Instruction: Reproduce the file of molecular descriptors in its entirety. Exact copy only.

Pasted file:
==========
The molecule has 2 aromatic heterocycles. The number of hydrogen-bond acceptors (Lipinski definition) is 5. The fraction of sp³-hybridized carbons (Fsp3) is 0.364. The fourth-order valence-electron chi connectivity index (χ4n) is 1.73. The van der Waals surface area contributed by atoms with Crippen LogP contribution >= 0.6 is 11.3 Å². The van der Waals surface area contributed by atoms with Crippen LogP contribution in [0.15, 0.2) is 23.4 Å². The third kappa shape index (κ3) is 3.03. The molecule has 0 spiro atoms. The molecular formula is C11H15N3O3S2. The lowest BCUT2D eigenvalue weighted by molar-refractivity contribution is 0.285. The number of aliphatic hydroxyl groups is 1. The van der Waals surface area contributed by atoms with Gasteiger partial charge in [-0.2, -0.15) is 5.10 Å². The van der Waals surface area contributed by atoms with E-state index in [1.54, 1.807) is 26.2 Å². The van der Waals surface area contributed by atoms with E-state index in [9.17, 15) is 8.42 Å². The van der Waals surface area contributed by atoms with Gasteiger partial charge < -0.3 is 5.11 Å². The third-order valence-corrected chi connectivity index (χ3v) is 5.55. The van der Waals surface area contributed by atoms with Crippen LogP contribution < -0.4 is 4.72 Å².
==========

The molecule has 2 aromatic heterocycles. The number of hydrogen-bond acceptors (Lipinski definition) is 5. The fraction of sp³-hybridized carbons (Fsp3) is 0.364. The fourth-order valence-electron chi connectivity index (χ4n) is 1.73. The van der Waals surface area contributed by atoms with Crippen LogP contribution >= 0.6 is 11.3 Å². The van der Waals surface area contributed by atoms with Crippen LogP contribution in [0.15, 0.2) is 23.4 Å². The third kappa shape index (κ3) is 3.03. The molecule has 0 spiro atoms. The molecular formula is C11H15N3O3S2. The lowest BCUT2D eigenvalue weighted by molar-refractivity contribution is 0.285. The number of aliphatic hydroxyl groups is 1. The van der Waals surface area contributed by atoms with Gasteiger partial charge in [-0.2, -0.15) is 5.10 Å². The van der Waals surface area contributed by atoms with E-state index in [1.54, 1.807) is 26.2 Å². The van der Waals surface area contributed by atoms with E-state index in [9.17, 15) is 8.42 Å². The van der Waals surface area contributed by atoms with Gasteiger partial charge < -0.3 is 5.11 Å². The third-order valence-corrected chi connectivity index (χ3v) is 5.55. The van der Waals surface area contributed by atoms with Crippen LogP contribution < -0.4 is 4.72 Å².